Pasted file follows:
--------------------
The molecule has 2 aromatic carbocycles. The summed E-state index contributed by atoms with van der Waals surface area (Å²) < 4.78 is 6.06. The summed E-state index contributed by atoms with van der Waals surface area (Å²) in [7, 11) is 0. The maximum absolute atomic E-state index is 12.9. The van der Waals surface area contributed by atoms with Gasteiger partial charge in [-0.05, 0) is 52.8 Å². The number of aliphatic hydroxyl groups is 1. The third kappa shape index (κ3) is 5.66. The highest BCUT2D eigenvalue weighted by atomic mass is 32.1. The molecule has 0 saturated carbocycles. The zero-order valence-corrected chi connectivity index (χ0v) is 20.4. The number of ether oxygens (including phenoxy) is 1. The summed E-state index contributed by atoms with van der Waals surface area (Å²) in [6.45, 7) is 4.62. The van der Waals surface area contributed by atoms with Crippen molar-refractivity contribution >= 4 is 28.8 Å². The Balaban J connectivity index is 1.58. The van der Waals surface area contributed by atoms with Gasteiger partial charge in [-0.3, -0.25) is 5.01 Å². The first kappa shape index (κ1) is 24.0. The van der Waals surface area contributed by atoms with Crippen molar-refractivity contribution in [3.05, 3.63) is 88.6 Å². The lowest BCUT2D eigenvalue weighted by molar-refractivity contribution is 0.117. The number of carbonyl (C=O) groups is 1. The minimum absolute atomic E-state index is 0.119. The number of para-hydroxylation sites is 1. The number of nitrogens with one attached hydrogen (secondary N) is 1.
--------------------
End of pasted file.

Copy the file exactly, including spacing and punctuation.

The molecule has 2 aromatic carbocycles. The summed E-state index contributed by atoms with van der Waals surface area (Å²) < 4.78 is 6.06. The summed E-state index contributed by atoms with van der Waals surface area (Å²) in [7, 11) is 0. The maximum absolute atomic E-state index is 12.9. The van der Waals surface area contributed by atoms with Gasteiger partial charge in [-0.05, 0) is 52.8 Å². The number of aliphatic hydroxyl groups is 1. The third kappa shape index (κ3) is 5.66. The highest BCUT2D eigenvalue weighted by atomic mass is 32.1. The molecule has 0 saturated carbocycles. The zero-order valence-corrected chi connectivity index (χ0v) is 20.4. The number of ether oxygens (including phenoxy) is 1. The summed E-state index contributed by atoms with van der Waals surface area (Å²) in [6.45, 7) is 4.62. The van der Waals surface area contributed by atoms with Crippen molar-refractivity contribution >= 4 is 28.8 Å². The Balaban J connectivity index is 1.58. The van der Waals surface area contributed by atoms with Gasteiger partial charge in [-0.3, -0.25) is 5.01 Å². The first kappa shape index (κ1) is 24.0. The van der Waals surface area contributed by atoms with Crippen molar-refractivity contribution in [3.05, 3.63) is 88.6 Å². The lowest BCUT2D eigenvalue weighted by molar-refractivity contribution is 0.117. The number of carbonyl (C=O) groups is 1. The minimum absolute atomic E-state index is 0.119. The number of para-hydroxylation sites is 1. The number of nitrogens with one attached hydrogen (secondary N) is 1.